Applied Microbiology and Biotechnology

, Volume 103, Issue 6, pp 2809–2820 | Cite as

Expression and purification of an ArsM-elastin-like polypeptide fusion and its enzymatic properties

  • Changdong Ke
  • Hui Xiong
  • Chungui ZhaoEmail author
  • Zhigang Zhang
  • Xiaolan Zhao
  • Christopher RensingEmail author
  • Guangya Zhang
  • Suping YangEmail author
Environmental biotechnology


Enzymes could act as a useful tool for environmental bioremediation. Arsenic (As) biomethylation, which can convert highly toxic arsenite [As(III)] into low-toxic volatile trimethylarsine, is considered to be an effective strategy for As removal from contaminated environments. As(III) S-adenosylmethyltransferase (ArsM) is a key enzyme for As methylation; its properties and preparation are crucial for its wide application. Currently, ArsM is usually purified as a His-tag fusion protein restricting widespread use due to high costs. In this study, to greatly reduce the cost and simplify the ArsM preparation process, an Elastin-like polypeptide (ELP) tag was introduced to construct an engineered Escherichia coli (ArsM-ELP). Consequently, a cost-effective and simple non-chromatographic purification approach could be used for ArsM purification. The enzymatic properties of ArsM-ELP were systematically investigated. The results showed that the As methylation rate of purified ArsM-ELP (> 35.49%) was higher than that of E. coli (ArsM-ELP) (> 10.39%) when exposed to 25 μmol/L and 100 μmol/L As(III), respectively. The purified ArsM-ELP was obtained after three round inverse transition cycling treatment in 2.0 mol/L NaCl at 32 °C for 10 min with the yield reaching more than 9.6% of the total protein. The optimal reaction temperature, pH, and time of ArsM-ELP were 30 °C, 7.5 and 30 min, respectively. The enzyme activity was maintained at over 50% at 45 °C for 12 h. The enzyme specific activity was 438.8 ± 2.1 U/μmol. ArsM-ELP had high selectivity for As(III). 2-Mercaptoethanol could promote enzyme activity, whereas SDS, EDTA, Fe2+, and Cu2+ inhibited enzyme activity, and Mg2+, Zn2+, Ca2+, and K+ had no significant effects on it.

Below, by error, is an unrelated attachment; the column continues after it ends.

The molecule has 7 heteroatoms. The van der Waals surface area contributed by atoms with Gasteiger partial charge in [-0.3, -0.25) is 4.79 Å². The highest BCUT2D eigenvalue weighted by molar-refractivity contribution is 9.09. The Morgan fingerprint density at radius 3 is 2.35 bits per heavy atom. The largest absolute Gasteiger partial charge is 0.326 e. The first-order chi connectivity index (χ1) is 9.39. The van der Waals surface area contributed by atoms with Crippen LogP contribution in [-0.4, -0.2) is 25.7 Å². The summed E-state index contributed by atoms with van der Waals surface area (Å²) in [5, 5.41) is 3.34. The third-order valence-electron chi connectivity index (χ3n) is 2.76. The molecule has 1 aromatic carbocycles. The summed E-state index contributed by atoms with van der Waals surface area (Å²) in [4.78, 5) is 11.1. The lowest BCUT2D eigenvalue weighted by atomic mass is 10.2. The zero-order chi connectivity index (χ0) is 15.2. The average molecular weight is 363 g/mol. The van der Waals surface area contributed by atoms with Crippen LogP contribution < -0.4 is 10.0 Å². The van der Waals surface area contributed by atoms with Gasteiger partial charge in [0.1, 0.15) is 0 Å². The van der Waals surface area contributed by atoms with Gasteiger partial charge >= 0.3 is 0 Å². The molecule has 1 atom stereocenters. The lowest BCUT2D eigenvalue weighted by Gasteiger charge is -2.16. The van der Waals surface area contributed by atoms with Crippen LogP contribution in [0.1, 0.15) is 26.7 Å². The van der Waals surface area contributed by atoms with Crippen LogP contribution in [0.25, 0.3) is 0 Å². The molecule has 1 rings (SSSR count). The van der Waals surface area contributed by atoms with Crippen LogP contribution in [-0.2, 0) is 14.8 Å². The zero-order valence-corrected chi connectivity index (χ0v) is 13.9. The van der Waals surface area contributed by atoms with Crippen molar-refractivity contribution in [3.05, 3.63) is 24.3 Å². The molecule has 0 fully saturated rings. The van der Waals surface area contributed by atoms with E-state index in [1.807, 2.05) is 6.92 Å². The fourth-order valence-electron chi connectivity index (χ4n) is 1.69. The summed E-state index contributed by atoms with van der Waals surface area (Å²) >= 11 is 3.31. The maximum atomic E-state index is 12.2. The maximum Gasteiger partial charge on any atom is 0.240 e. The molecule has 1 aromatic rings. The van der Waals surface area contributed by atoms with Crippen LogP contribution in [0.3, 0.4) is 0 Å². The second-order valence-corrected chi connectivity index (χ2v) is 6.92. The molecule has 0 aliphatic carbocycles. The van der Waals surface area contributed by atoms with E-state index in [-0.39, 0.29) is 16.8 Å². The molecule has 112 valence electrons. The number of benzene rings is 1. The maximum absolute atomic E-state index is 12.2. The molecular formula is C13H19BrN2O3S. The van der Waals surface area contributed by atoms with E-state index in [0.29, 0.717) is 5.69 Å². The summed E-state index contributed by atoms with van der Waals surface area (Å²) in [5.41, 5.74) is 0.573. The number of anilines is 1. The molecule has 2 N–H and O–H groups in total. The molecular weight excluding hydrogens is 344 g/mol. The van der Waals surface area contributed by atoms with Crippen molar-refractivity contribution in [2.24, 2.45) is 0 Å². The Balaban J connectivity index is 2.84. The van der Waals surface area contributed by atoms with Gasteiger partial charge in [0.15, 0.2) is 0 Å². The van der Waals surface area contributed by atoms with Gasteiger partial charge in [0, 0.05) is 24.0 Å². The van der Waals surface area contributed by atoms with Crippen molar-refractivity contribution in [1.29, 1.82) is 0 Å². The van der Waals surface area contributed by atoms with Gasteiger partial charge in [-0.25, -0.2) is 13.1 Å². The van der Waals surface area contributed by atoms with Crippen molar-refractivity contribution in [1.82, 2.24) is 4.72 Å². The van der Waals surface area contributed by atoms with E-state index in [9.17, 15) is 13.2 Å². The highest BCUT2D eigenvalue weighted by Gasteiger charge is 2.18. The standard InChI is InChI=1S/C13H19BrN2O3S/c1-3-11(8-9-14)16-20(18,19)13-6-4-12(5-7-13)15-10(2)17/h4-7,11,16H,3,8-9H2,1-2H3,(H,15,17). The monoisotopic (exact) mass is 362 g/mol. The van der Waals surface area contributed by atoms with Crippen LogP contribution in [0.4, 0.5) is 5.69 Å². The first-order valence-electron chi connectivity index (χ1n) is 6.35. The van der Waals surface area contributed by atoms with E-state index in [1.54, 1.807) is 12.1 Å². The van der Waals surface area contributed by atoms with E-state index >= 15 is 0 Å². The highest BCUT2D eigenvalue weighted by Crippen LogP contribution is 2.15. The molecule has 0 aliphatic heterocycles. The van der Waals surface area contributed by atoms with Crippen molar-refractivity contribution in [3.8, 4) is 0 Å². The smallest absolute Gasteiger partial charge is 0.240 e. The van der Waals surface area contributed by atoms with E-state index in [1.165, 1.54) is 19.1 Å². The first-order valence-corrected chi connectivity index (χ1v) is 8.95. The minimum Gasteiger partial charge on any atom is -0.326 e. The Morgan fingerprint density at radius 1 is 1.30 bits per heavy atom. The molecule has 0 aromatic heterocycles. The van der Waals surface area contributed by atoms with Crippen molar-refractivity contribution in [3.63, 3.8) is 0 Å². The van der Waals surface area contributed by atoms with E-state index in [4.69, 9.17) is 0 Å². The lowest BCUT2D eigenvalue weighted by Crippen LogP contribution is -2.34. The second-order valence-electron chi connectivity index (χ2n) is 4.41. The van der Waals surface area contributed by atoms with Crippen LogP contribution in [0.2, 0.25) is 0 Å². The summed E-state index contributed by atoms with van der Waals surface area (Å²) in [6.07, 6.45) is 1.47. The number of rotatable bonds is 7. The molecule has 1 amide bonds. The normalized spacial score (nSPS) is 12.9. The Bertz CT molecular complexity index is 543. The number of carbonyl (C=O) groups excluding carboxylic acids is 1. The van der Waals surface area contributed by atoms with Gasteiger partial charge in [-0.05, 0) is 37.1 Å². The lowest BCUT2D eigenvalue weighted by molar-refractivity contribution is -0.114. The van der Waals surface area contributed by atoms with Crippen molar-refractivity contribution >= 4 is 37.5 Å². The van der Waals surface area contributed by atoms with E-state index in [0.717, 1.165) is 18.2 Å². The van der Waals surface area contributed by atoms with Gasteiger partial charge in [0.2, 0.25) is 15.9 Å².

Arsenic As(III) S-adenosylmethionine (SAM) methyltransferase Elastin-like polypeptide tag Rhodopseudomonas palustris 



This study was funded by National Marine Public Industry Research (No. 201505026), by Natural Science Foundation of Fujian Province (No. 2018J01049), and by Subsidized Project for Cultivating Postgraduates Innovative Ability in Scientific Research of Huaqiao University.

Compliance with ethical standards

Conflict of interest

The authors declare that they have no conflict of interest.

Ethical approval

This article does not contain any study with human participants or animals performed by any of the authors.


  1. Bradford MM (1976) A rapid and sensitive method for the quantitation of microgram quantities of protein utilizing the principle of protein-dye binding. Anal Biochem 72:248–254. CrossRefGoogle Scholar
  2. Carlin A, Shi W, Dey S, Rosen BP (1995) The ars operon of Escherichia coli confers arsenical and antimonial resistance. J Bacteriol 177(4):981–986. CrossRefPubMedPubMedCentralGoogle Scholar
  3. Chen J, Qin J, Zhu YG, de Lorenzo V, Rosen BP (2013) Engineering the soil bacterium Pseudomonas putida for arsenic methylation. Appl Environ Microbiol 79(14):4493–4495. CrossRefPubMedPubMedCentralGoogle Scholar